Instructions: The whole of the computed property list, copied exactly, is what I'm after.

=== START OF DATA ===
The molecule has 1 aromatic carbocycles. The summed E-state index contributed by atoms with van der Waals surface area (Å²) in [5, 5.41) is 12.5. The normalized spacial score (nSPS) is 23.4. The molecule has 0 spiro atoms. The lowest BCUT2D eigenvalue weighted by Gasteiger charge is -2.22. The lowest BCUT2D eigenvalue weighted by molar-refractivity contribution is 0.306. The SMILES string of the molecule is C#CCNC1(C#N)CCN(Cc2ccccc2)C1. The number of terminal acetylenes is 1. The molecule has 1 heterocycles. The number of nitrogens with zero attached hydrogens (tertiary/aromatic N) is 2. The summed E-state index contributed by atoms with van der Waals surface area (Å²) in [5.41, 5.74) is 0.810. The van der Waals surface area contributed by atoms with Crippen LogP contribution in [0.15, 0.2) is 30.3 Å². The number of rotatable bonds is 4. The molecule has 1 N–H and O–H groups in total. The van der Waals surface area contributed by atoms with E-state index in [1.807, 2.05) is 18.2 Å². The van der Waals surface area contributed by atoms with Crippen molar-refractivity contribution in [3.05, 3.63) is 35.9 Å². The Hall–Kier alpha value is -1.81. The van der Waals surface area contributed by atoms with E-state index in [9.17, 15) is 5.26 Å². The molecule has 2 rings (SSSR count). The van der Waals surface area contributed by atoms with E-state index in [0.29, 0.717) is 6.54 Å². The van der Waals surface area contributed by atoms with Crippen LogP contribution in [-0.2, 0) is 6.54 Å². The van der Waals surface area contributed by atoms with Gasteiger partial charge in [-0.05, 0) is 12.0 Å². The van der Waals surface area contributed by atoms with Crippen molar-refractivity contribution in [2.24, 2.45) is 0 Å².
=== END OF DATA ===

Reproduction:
The molecule has 1 aromatic carbocycles. The summed E-state index contributed by atoms with van der Waals surface area (Å²) in [5, 5.41) is 12.5. The normalized spacial score (nSPS) is 23.4. The molecule has 0 spiro atoms. The lowest BCUT2D eigenvalue weighted by Gasteiger charge is -2.22. The lowest BCUT2D eigenvalue weighted by molar-refractivity contribution is 0.306. The SMILES string of the molecule is C#CCNC1(C#N)CCN(Cc2ccccc2)C1. The number of terminal acetylenes is 1. The molecule has 1 heterocycles. The number of nitrogens with zero attached hydrogens (tertiary/aromatic N) is 2. The summed E-state index contributed by atoms with van der Waals surface area (Å²) in [5.41, 5.74) is 0.810. The van der Waals surface area contributed by atoms with Crippen LogP contribution in [0.15, 0.2) is 30.3 Å². The number of rotatable bonds is 4. The molecule has 1 N–H and O–H groups in total. The van der Waals surface area contributed by atoms with E-state index in [1.807, 2.05) is 18.2 Å². The van der Waals surface area contributed by atoms with Crippen molar-refractivity contribution in [3.05, 3.63) is 35.9 Å². The Hall–Kier alpha value is -1.81. The van der Waals surface area contributed by atoms with E-state index in [9.17, 15) is 5.26 Å². The molecule has 2 rings (SSSR count). The van der Waals surface area contributed by atoms with E-state index in [0.29, 0.717) is 6.54 Å². The van der Waals surface area contributed by atoms with Crippen LogP contribution in [-0.2, 0) is 6.54 Å². The van der Waals surface area contributed by atoms with Gasteiger partial charge in [-0.05, 0) is 12.0 Å². The van der Waals surface area contributed by atoms with Crippen molar-refractivity contribution in [2.24, 2.45) is 0 Å².